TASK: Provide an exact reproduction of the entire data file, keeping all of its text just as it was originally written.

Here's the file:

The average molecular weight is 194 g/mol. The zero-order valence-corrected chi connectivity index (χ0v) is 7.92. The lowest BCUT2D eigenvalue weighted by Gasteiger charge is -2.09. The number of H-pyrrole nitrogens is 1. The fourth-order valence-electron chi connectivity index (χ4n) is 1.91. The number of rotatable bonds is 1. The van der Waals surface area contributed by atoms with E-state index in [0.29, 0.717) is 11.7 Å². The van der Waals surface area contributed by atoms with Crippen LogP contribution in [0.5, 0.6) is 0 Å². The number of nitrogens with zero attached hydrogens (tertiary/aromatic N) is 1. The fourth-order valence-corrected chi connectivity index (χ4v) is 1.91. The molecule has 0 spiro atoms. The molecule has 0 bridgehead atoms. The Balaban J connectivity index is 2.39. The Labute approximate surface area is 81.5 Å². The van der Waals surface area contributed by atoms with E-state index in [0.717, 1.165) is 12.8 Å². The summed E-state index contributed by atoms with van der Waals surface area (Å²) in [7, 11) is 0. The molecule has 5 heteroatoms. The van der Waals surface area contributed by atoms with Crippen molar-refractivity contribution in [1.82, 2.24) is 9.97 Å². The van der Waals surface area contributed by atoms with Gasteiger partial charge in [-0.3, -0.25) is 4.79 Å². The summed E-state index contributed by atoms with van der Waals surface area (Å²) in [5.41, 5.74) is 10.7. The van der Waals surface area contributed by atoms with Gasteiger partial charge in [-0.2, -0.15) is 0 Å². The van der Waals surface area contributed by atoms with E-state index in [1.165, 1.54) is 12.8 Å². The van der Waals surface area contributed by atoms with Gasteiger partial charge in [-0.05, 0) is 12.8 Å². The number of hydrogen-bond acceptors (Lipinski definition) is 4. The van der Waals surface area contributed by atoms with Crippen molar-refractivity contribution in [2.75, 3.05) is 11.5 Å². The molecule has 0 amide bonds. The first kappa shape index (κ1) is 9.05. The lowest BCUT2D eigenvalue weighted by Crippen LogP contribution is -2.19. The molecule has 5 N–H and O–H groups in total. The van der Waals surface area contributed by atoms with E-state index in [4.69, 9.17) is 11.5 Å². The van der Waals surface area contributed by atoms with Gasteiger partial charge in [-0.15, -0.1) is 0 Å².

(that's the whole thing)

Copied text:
The average molecular weight is 194 g/mol. The zero-order valence-corrected chi connectivity index (χ0v) is 7.92. The lowest BCUT2D eigenvalue weighted by Gasteiger charge is -2.09. The number of H-pyrrole nitrogens is 1. The fourth-order valence-electron chi connectivity index (χ4n) is 1.91. The number of rotatable bonds is 1. The van der Waals surface area contributed by atoms with E-state index in [0.29, 0.717) is 11.7 Å². The van der Waals surface area contributed by atoms with Crippen LogP contribution in [0.5, 0.6) is 0 Å². The number of nitrogens with zero attached hydrogens (tertiary/aromatic N) is 1. The fourth-order valence-corrected chi connectivity index (χ4v) is 1.91. The molecule has 0 spiro atoms. The molecule has 0 bridgehead atoms. The Balaban J connectivity index is 2.39. The Labute approximate surface area is 81.5 Å². The van der Waals surface area contributed by atoms with E-state index in [0.717, 1.165) is 12.8 Å². The summed E-state index contributed by atoms with van der Waals surface area (Å²) in [7, 11) is 0. The molecule has 5 heteroatoms. The van der Waals surface area contributed by atoms with Crippen molar-refractivity contribution in [1.82, 2.24) is 9.97 Å². The van der Waals surface area contributed by atoms with Gasteiger partial charge in [-0.3, -0.25) is 4.79 Å². The summed E-state index contributed by atoms with van der Waals surface area (Å²) in [5.41, 5.74) is 10.7. The van der Waals surface area contributed by atoms with Gasteiger partial charge in [-0.2, -0.15) is 0 Å². The van der Waals surface area contributed by atoms with E-state index in [1.165, 1.54) is 12.8 Å². The van der Waals surface area contributed by atoms with Gasteiger partial charge in [-0.05, 0) is 12.8 Å². The number of hydrogen-bond acceptors (Lipinski definition) is 4. The van der Waals surface area contributed by atoms with Crippen molar-refractivity contribution in [2.75, 3.05) is 11.5 Å². The molecule has 0 amide bonds. The first kappa shape index (κ1) is 9.05. The lowest BCUT2D eigenvalue weighted by Crippen LogP contribution is -2.19. The molecule has 5 N–H and O–H groups in total. The van der Waals surface area contributed by atoms with E-state index in [4.69, 9.17) is 11.5 Å². The van der Waals surface area contributed by atoms with Gasteiger partial charge in [-0.15, -0.1) is 0 Å².